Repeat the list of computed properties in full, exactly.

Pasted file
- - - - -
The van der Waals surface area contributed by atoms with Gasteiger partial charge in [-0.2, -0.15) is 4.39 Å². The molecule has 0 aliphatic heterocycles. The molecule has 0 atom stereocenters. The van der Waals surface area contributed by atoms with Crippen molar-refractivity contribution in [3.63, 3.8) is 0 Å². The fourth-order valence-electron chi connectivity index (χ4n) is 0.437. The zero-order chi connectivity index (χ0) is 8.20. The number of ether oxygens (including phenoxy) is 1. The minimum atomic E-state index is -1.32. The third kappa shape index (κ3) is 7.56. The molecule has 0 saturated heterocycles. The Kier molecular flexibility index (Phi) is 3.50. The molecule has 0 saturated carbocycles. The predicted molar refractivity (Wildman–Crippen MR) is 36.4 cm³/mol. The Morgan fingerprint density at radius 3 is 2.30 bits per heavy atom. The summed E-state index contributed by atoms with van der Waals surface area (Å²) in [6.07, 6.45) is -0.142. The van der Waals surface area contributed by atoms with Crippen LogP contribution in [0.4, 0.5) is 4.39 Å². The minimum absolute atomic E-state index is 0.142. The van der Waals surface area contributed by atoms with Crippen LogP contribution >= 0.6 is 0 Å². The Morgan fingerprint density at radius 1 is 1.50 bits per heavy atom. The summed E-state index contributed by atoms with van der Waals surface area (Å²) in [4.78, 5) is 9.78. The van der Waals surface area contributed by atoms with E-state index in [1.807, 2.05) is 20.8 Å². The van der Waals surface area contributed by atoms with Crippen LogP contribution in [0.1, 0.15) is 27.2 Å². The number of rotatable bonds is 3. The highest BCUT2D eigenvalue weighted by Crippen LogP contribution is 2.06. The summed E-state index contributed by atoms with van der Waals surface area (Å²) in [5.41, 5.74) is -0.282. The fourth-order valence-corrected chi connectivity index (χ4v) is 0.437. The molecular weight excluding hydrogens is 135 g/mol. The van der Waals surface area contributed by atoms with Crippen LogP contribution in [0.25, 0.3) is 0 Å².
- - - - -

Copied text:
The van der Waals surface area contributed by atoms with Gasteiger partial charge in [-0.2, -0.15) is 4.39 Å². The molecule has 0 aliphatic heterocycles. The molecule has 0 atom stereocenters. The van der Waals surface area contributed by atoms with Crippen molar-refractivity contribution in [3.63, 3.8) is 0 Å². The fourth-order valence-electron chi connectivity index (χ4n) is 0.437. The zero-order chi connectivity index (χ0) is 8.20. The number of ether oxygens (including phenoxy) is 1. The minimum atomic E-state index is -1.32. The third kappa shape index (κ3) is 7.56. The molecule has 0 saturated heterocycles. The Kier molecular flexibility index (Phi) is 3.50. The molecule has 0 saturated carbocycles. The predicted molar refractivity (Wildman–Crippen MR) is 36.4 cm³/mol. The Morgan fingerprint density at radius 3 is 2.30 bits per heavy atom. The summed E-state index contributed by atoms with van der Waals surface area (Å²) in [6.07, 6.45) is -0.142. The van der Waals surface area contributed by atoms with Crippen LogP contribution in [0.4, 0.5) is 4.39 Å². The minimum absolute atomic E-state index is 0.142. The van der Waals surface area contributed by atoms with Crippen LogP contribution >= 0.6 is 0 Å². The Morgan fingerprint density at radius 1 is 1.50 bits per heavy atom. The summed E-state index contributed by atoms with van der Waals surface area (Å²) in [4.78, 5) is 9.78. The van der Waals surface area contributed by atoms with E-state index in [1.807, 2.05) is 20.8 Å². The van der Waals surface area contributed by atoms with Crippen LogP contribution in [0.1, 0.15) is 27.2 Å². The number of rotatable bonds is 3. The highest BCUT2D eigenvalue weighted by Crippen LogP contribution is 2.06. The summed E-state index contributed by atoms with van der Waals surface area (Å²) in [5.41, 5.74) is -0.282. The fourth-order valence-corrected chi connectivity index (χ4v) is 0.437. The molecular weight excluding hydrogens is 135 g/mol. The van der Waals surface area contributed by atoms with Crippen LogP contribution in [0.25, 0.3) is 0 Å².